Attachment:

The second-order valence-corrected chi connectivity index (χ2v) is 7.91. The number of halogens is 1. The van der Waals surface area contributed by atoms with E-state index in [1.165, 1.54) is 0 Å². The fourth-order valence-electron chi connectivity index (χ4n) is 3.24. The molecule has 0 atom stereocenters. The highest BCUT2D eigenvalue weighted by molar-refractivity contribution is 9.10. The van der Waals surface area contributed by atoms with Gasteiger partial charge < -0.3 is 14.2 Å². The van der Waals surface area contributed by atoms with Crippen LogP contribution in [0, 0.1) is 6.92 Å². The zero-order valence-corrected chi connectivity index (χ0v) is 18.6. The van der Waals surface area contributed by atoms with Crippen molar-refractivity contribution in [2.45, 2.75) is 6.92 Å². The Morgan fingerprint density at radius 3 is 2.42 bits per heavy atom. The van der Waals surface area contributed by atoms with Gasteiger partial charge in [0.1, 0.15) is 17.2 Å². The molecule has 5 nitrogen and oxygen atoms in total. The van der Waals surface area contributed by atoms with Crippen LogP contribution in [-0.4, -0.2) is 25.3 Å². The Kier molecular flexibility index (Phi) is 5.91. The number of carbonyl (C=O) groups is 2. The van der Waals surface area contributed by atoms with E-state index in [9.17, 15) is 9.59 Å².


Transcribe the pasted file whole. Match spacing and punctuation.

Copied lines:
The second-order valence-corrected chi connectivity index (χ2v) is 7.91. The number of halogens is 1. The van der Waals surface area contributed by atoms with E-state index in [1.165, 1.54) is 0 Å². The fourth-order valence-electron chi connectivity index (χ4n) is 3.24. The molecule has 0 atom stereocenters. The highest BCUT2D eigenvalue weighted by molar-refractivity contribution is 9.10. The van der Waals surface area contributed by atoms with Gasteiger partial charge < -0.3 is 14.2 Å². The van der Waals surface area contributed by atoms with Crippen LogP contribution in [0, 0.1) is 6.92 Å². The zero-order valence-corrected chi connectivity index (χ0v) is 18.6. The van der Waals surface area contributed by atoms with Crippen molar-refractivity contribution in [2.45, 2.75) is 6.92 Å². The Morgan fingerprint density at radius 3 is 2.42 bits per heavy atom. The van der Waals surface area contributed by atoms with Gasteiger partial charge in [0.1, 0.15) is 17.2 Å². The molecule has 5 nitrogen and oxygen atoms in total. The van der Waals surface area contributed by atoms with Crippen LogP contribution in [-0.4, -0.2) is 25.3 Å². The Kier molecular flexibility index (Phi) is 5.91. The number of carbonyl (C=O) groups is 2. The van der Waals surface area contributed by atoms with E-state index in [9.17, 15) is 9.59 Å².